Elbert declined to say how many times the deputy stunned McKenna and where on her body she was hit. He also declined to elaborate about how she resisted the deputies trying to transport her.
Sources told News4 the first officers who responded to the jail for the report of an unconscious inmate were turned away from the jail, and told they were not needed. Those same sources said it wasn't until four or five days later when McKenna died that detectives were able to start their investigation.
The Fairfax County Police Department launched an investigation into her death, and announced Thursday they'll search for any criminal liability that may have been committed during the incident.
ALBUQUERQUE, N.M. (AP) - A fired Albuquerque police officer and his wife appeared in court Sunday for allegedly abusing the woman's son.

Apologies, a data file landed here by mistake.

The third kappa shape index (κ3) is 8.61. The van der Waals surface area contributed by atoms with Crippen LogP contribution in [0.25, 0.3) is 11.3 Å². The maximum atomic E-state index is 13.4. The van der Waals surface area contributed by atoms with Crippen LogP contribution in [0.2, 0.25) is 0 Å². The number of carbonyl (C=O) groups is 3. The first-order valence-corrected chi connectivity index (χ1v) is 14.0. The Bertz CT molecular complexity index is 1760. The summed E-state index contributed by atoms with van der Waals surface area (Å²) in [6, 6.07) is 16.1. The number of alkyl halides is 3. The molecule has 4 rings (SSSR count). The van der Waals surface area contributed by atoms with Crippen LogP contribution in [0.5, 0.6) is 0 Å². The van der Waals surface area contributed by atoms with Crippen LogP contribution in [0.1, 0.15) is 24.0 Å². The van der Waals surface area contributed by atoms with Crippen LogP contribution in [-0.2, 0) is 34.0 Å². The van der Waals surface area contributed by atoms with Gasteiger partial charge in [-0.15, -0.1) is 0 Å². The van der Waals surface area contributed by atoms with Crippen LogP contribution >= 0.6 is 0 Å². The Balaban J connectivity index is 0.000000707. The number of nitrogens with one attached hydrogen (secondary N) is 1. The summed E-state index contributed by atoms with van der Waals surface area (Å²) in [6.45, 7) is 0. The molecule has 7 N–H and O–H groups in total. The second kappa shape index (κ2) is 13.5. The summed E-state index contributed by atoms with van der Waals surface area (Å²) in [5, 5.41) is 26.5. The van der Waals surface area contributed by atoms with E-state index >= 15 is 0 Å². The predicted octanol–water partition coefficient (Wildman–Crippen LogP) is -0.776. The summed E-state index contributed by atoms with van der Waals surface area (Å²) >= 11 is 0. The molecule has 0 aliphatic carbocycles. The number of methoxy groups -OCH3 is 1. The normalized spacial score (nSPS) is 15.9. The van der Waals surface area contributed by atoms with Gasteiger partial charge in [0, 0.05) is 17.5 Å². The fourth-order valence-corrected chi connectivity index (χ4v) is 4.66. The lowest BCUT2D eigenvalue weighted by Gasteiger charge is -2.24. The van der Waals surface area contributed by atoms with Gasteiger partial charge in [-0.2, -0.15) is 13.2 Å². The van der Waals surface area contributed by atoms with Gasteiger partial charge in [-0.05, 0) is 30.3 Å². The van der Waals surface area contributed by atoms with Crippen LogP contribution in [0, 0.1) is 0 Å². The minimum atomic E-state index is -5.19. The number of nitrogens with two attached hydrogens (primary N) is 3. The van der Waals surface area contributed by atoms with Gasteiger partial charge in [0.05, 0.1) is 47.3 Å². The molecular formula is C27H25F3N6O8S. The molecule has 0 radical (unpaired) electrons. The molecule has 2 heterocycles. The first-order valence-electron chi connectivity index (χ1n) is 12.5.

KOB-TV reports (http://bit.ly/1MoKBS9) that 31-year-old Skyler McClaskey and 34-year-old Jodi McClaskey were arraigned on one count each of child abuse.
A judge ordered the couple held on $15,000 cash bond and to not have contact with the boy.
New Mexico State Police say officials at Edgewood Middle School noticed several bruises on the boy's body on Friday.
According to a criminal complaint, Skyler McClaskey's stepson told police his stepfather slapped him for getting into a spat with his sister. He allegedly slapped the boy repeatedly and the mother grabbed the boy's hair.
NYPD cop accused of raping girlfriend’s teen daughter
By Natasha Velez